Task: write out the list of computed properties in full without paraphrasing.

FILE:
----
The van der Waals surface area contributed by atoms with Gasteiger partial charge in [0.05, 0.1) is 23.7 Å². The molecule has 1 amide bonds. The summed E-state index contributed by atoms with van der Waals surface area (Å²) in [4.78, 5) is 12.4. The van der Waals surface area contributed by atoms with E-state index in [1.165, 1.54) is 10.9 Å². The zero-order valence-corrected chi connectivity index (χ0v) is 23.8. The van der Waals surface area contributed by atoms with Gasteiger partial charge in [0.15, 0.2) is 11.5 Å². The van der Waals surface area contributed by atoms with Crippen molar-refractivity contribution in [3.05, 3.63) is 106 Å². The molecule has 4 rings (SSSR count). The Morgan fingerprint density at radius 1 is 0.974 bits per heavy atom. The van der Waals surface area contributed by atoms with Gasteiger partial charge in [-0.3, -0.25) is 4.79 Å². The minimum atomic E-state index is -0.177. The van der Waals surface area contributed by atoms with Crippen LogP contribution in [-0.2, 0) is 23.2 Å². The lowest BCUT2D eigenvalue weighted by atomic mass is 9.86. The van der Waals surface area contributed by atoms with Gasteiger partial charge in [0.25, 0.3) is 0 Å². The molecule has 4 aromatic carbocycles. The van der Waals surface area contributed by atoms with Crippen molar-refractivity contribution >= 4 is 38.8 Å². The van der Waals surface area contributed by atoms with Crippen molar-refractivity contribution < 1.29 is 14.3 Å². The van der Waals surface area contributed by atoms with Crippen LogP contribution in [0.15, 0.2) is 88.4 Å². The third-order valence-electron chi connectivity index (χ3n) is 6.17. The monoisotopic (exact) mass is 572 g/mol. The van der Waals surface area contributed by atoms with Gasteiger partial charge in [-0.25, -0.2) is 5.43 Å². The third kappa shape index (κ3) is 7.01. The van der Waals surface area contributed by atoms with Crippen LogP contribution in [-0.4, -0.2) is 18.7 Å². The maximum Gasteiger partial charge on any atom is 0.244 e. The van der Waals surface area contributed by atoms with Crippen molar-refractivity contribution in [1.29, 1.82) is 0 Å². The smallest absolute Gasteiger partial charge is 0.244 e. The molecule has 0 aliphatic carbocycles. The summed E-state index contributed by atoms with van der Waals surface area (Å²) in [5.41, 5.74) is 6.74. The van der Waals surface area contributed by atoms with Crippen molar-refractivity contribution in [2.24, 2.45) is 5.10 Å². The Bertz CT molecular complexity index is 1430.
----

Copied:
The van der Waals surface area contributed by atoms with Gasteiger partial charge in [0.05, 0.1) is 23.7 Å². The molecule has 1 amide bonds. The summed E-state index contributed by atoms with van der Waals surface area (Å²) in [4.78, 5) is 12.4. The van der Waals surface area contributed by atoms with E-state index in [1.165, 1.54) is 10.9 Å². The zero-order valence-corrected chi connectivity index (χ0v) is 23.8. The van der Waals surface area contributed by atoms with Gasteiger partial charge in [0.15, 0.2) is 11.5 Å². The van der Waals surface area contributed by atoms with Crippen molar-refractivity contribution in [3.05, 3.63) is 106 Å². The molecule has 4 rings (SSSR count). The Morgan fingerprint density at radius 1 is 0.974 bits per heavy atom. The van der Waals surface area contributed by atoms with Gasteiger partial charge in [-0.3, -0.25) is 4.79 Å². The minimum atomic E-state index is -0.177. The van der Waals surface area contributed by atoms with Crippen LogP contribution in [-0.2, 0) is 23.2 Å². The lowest BCUT2D eigenvalue weighted by atomic mass is 9.86. The van der Waals surface area contributed by atoms with Gasteiger partial charge in [0.25, 0.3) is 0 Å². The molecule has 4 aromatic carbocycles. The van der Waals surface area contributed by atoms with Crippen molar-refractivity contribution >= 4 is 38.8 Å². The van der Waals surface area contributed by atoms with Crippen molar-refractivity contribution < 1.29 is 14.3 Å². The van der Waals surface area contributed by atoms with Crippen LogP contribution in [0.15, 0.2) is 88.4 Å². The third-order valence-electron chi connectivity index (χ3n) is 6.17. The monoisotopic (exact) mass is 572 g/mol. The van der Waals surface area contributed by atoms with Gasteiger partial charge in [-0.25, -0.2) is 5.43 Å². The third kappa shape index (κ3) is 7.01. The van der Waals surface area contributed by atoms with Crippen LogP contribution in [-0.4, -0.2) is 18.7 Å². The maximum Gasteiger partial charge on any atom is 0.244 e. The van der Waals surface area contributed by atoms with Crippen molar-refractivity contribution in [1.29, 1.82) is 0 Å². The smallest absolute Gasteiger partial charge is 0.244 e. The molecule has 0 aliphatic carbocycles. The summed E-state index contributed by atoms with van der Waals surface area (Å²) in [5.41, 5.74) is 6.74. The van der Waals surface area contributed by atoms with Crippen molar-refractivity contribution in [2.24, 2.45) is 5.10 Å². The Bertz CT molecular complexity index is 1430.